What now for German IS brides when they return home?
The case of runaway jihadi schoolgirl Linda W. has raised the question of what will happen if she returns to Germany. Membership of "Islamic State" is not trivial, but a mere prison sentence could be counter-productive.
Source: picture-alliance / dpa.
Linda W. wants to go home . The 16-year-old girl, who left her hometown in the eastern German state of Saxony to join the terrorist "Islamic State" (IS) organization in Iraq a year ago, told journalists she regrets ever going to Iraq.
"I want to go home to my family," she said. "I want to get out of the war, away from the weapons, the noise."
Iraqi soldiers arrested Linda in Mosul, a former IS stronghold, in mid-July. The teenager is currently thought to be in the hospital wing of an army base in Baghdad. Unter Iraqi law, she could be sentenced to death for being a member of a terrorist organization.
But capital punishment does not exist in German law. Here, the sentence for joining a terrorist organization is a prison term of between one and ten years, according to paragraph 129 of the German criminal code.
Membership of a terror organization
However, it is not yet clear whether Linda will ever step foot in a German court. According to the German Justice Ministry, there is no extradition treaty in place between Germany and Iraq. But the Foreign Ministry is working on returning the women home.
The Federal Public Prosecutor General in Germany has launched a preliminary investigation against Linda and three other women caught in Iraq, "who we believe are German," a spokesperson for the Federal Prosecutor's office told DW.
The four women are suspected of being members of a foreign terrorist organization. Linda stated she was willing to cooperate with German authorities - if she is allowed to return.
"Being a member of IS is a serious offense. If they return to Germany, their first stop would be pre-trial detention," Frank Buchheit told DW. He is responsible for extremism prevention within Baden-Wurttemberg's State Office of Criminal Investigation. "But someone who enters the criminal justice system is also supposed to leave it a better person. That's why things like psycho-social counselling are important, too."
A recent case in Germany has shown that a long stay in prison without serious re-integration measures can actually be counter-productive when it comes to deradicalization. Anis Amri, the young man who drove a truck into a Berlin Christmas market and killed 11 people in December 2016, was in an Italian jail for four years. That spell of detention did not rid him of his violent, Islamist ideals.
A prison sentence alone can not be the solution, since the overall goal is to truly convince young extremists to turn away from violence so they can be reintegrated into German society.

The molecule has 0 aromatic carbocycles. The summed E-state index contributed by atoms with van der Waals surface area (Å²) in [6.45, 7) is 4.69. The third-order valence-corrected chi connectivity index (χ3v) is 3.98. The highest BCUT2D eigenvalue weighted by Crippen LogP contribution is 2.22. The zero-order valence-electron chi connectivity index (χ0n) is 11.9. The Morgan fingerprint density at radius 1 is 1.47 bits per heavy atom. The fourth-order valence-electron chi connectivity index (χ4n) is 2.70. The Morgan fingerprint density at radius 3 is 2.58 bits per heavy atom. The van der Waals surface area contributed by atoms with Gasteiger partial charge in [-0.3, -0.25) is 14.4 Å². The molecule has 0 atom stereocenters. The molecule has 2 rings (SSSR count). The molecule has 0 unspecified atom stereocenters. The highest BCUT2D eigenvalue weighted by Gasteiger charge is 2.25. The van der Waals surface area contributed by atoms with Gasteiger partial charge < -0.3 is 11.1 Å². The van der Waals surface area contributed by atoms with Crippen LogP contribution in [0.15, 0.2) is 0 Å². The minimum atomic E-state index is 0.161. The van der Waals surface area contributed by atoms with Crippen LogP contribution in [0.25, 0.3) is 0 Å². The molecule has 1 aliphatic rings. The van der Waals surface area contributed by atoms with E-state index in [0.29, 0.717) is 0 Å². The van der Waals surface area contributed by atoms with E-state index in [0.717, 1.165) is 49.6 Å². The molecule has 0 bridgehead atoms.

Thomas Mücke is the director and cofounder of the Violence Prevention Network, a German NGO that works in extremism prevention and the deradicalization of young people. He has worked with several Germans who have returned to their home country after a stint with IS. Mücke says that he and his colleagues start working with the extremists as soon as they enter pre-trial detention.
"We want to win their trust," Mücke told DW. "Many of them are starting to have doubts about their ideology and that's our starting point. Of course we continue to work with them throughout their time in prison and afterwards."
According to media reports, Linda W. was mistaken for a Yazidi slave before she was arrested.
The long process of deradicalization
Susanne Schröter, director of the Frankfurt Research Center on Global Islam, also stresses how important long-term conversations are in working with people who radicalized at a young age.
"Success in deradicalization doesn't come easy. You have to be able to deal with many disappointments," Schröter told DW. She said that getting to youth early, before they fall victim to extremist ideologies, is vital: "The focus has to be on prevention."
It's not clear yet how Linda W. became so enamored with what IS represented that she traveled into a warzone. So far, she has only said that she made her way to Iraq via Turkey and Syria and that she lived in Mosul with her husband, an IS fighter who died shortly after her arrival.
Mücke says that getting to the details, including whether Linda committed any crimes during her time in Mossul, will involve many hours of careful conversation, as "she'll likely be highly traumatized."
It remains to be seen what the immediate future holds for Linda W. and the other alleged German IS brides. Whether they will have to appear in court in Iraq or in Germany and when a trial would begin. In response to DW's questions, the Federal Prosecutor's office only said they do not comment on ongoing investigations.